In the days of the founding, the term “federalism” meant increased centralized power to mediate the feuds between the states arising under the Confederate framework of the Articles of Confederation. Anti-federalists sought to preserve the autonomy of the states against a stronger central government that they feared would tyrannically encroach upon local self-governance. It may sound odd to hear that federalism today largely means de-centralization.
However, “federalism” is not synonymous with “centralization of power” in an unqualified sense. Federalism is a governmental structure that pits power against power. The federalist system established a horizontal axis of checks and balances among the three branches of government. It also established power tension along a vertical axis between the local, state, and federal levels of government.
Today’s federal government is not truly federal. It is an overgrown central government that has damaged the federalist balance of power under the corrosive influences of judicial activism and the astounding growth of the administrative state. Today’s power distribution turns the Constitution on its head. While it was the people, through the sovereignty of their states, who erected the federal government and granted it specific, enumerated powers, today this arrangement stands inverted. Today the federal government increasingly encroaches into decisions that should be made at the state or local levels, or by the people themselves. We have allowed the decision-making power to consolidate in a far-off Capitol and watched as the states transform into mere local administrative districts.
Thankfully, two solutions have arisen lately which offer two parallel roads back to the balance of power originally intended—the Convention of States Project and the Federalist Party. I am heavily involved in the first of these and openly supportive of the other, so I should issue a fair disclaimer that I have a personal investment in both of these enterprises. I speak here neither as an official representative of Convention of States or of the Federalist Party, but as a citizen inspired by both. The Convention of States Project is strictly non-partisan, and the Federalist Party currently does not have a platform stance on Article V, but there is some intriguing coincidence of support. According to Federalist Party spokesman JD Rucker, a recent poll taken by the Federalist Party showed 83% of advocates of the burgeoning party support an Article V convention of states to reign in federal overreach. 9% were opposed; 8% were unsure.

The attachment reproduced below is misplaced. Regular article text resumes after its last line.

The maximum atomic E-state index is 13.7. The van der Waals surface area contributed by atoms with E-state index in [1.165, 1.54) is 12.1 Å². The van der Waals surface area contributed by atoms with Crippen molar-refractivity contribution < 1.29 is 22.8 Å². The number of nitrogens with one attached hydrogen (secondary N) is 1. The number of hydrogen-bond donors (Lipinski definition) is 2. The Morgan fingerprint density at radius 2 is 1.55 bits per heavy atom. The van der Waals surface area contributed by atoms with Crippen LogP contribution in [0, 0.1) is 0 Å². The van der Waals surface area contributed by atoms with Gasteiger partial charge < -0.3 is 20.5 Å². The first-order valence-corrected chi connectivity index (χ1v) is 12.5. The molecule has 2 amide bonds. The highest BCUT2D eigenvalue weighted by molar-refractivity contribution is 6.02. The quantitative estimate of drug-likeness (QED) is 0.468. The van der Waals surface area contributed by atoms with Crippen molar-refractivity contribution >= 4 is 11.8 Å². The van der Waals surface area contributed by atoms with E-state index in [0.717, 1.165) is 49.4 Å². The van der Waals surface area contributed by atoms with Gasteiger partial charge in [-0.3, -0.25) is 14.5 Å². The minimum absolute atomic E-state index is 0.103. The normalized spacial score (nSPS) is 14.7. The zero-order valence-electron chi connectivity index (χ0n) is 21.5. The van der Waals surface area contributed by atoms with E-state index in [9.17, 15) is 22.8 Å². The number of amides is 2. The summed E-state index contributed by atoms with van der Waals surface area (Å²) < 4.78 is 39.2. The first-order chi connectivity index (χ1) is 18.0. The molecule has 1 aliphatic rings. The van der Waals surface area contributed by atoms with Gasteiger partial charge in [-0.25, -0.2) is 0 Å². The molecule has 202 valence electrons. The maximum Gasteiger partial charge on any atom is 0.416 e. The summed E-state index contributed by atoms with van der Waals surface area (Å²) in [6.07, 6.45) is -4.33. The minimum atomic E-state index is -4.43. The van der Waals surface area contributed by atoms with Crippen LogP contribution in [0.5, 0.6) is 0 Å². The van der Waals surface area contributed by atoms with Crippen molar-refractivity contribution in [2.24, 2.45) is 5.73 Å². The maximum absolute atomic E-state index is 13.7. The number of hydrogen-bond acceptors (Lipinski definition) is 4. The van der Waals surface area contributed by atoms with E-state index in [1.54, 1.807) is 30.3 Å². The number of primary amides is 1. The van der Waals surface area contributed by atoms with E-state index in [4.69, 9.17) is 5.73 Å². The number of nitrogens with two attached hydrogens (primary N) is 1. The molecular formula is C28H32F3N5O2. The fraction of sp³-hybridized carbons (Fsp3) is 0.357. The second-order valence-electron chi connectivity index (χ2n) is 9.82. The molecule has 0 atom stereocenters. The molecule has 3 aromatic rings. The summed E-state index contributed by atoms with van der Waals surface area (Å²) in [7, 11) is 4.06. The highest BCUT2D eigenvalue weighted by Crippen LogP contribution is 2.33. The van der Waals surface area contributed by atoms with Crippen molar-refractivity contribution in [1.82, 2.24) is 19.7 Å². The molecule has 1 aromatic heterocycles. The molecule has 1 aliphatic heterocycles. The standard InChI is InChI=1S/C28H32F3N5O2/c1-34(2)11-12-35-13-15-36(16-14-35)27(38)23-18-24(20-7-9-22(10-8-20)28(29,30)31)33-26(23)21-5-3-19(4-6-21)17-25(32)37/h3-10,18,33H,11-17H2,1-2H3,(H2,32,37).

With the addition of North Dakota, Arizona, and Texas this year, the Convention of States Project has secured nearly one-third of the required 34 states (11 states) to compel a convention of the states to propose amendments that reign in the federal behemoth. This is a great accomplishment in just four years of grassroots organizing and citizen activism. The organization seeks to pass an identical resolution through two-thirds of the 50 state legislatures in order to force a convention of the 50 states under Article V of the Constitution to propose amendments under a three-fold subject: impose fiscal restraints on the federal government, limit the power and jurisdiction of the federal government, and limit the terms of office for its officials and for members of Congress.
The Article V solution is potent for its clear understanding of the problem: the system in Washington has grown so corrupt and powerful that structural changes at the amendments level are necessary to reverse course and return to an America of self-governance. Elections alone are woefully insufficient to effect change because the corruption is deeper than the level of the political party. The corruption in Washington is a bipartisan, political problem for which a convention of states presents a nonpartisan, structural solution.
Robert Frost sang, “two roads diverged in a wood, and I took the one less traveled by/ And that has made all the difference.” Of these two roads to federalism, in the dark wood of today’s despotism, the convention of states route is less traveled by. Although over 400 state applications have passed calling for a convention of states under a variety of topics, never have two-thirds of the states agreed on a topic enough for the calls to aggregate.